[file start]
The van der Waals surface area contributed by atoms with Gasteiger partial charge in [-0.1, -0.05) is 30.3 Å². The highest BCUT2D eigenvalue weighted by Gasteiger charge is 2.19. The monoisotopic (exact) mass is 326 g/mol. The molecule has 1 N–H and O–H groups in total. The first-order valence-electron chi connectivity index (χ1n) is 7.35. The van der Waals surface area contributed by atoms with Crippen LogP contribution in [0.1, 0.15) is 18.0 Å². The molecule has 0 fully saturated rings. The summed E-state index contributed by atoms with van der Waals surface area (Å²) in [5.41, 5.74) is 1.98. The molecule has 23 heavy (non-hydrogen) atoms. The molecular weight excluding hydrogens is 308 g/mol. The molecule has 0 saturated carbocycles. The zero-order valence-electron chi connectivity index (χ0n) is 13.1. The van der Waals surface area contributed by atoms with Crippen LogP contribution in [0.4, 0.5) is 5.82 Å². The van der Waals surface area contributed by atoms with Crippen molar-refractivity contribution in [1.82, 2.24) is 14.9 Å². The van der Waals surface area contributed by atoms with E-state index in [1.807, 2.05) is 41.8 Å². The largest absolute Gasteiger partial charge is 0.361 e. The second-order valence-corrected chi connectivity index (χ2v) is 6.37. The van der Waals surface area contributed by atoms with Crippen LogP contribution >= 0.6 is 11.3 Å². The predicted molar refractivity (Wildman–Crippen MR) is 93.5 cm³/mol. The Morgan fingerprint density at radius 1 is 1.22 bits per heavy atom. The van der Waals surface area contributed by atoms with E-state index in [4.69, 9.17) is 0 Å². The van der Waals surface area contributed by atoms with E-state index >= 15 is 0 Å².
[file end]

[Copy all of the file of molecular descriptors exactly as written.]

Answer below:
The van der Waals surface area contributed by atoms with Gasteiger partial charge in [-0.1, -0.05) is 30.3 Å². The highest BCUT2D eigenvalue weighted by Gasteiger charge is 2.19. The monoisotopic (exact) mass is 326 g/mol. The molecule has 1 N–H and O–H groups in total. The first-order valence-electron chi connectivity index (χ1n) is 7.35. The van der Waals surface area contributed by atoms with Crippen LogP contribution in [0.1, 0.15) is 18.0 Å². The molecule has 0 fully saturated rings. The summed E-state index contributed by atoms with van der Waals surface area (Å²) in [5.41, 5.74) is 1.98. The molecule has 23 heavy (non-hydrogen) atoms. The molecular weight excluding hydrogens is 308 g/mol. The molecule has 0 saturated carbocycles. The zero-order valence-electron chi connectivity index (χ0n) is 13.1. The van der Waals surface area contributed by atoms with Crippen LogP contribution in [0.4, 0.5) is 5.82 Å². The van der Waals surface area contributed by atoms with Crippen molar-refractivity contribution in [1.82, 2.24) is 14.9 Å². The van der Waals surface area contributed by atoms with E-state index in [1.807, 2.05) is 41.8 Å². The largest absolute Gasteiger partial charge is 0.361 e. The second-order valence-corrected chi connectivity index (χ2v) is 6.37. The van der Waals surface area contributed by atoms with Crippen LogP contribution >= 0.6 is 11.3 Å². The predicted molar refractivity (Wildman–Crippen MR) is 93.5 cm³/mol. The Morgan fingerprint density at radius 1 is 1.22 bits per heavy atom. The van der Waals surface area contributed by atoms with E-state index in [4.69, 9.17) is 0 Å². The van der Waals surface area contributed by atoms with E-state index >= 15 is 0 Å².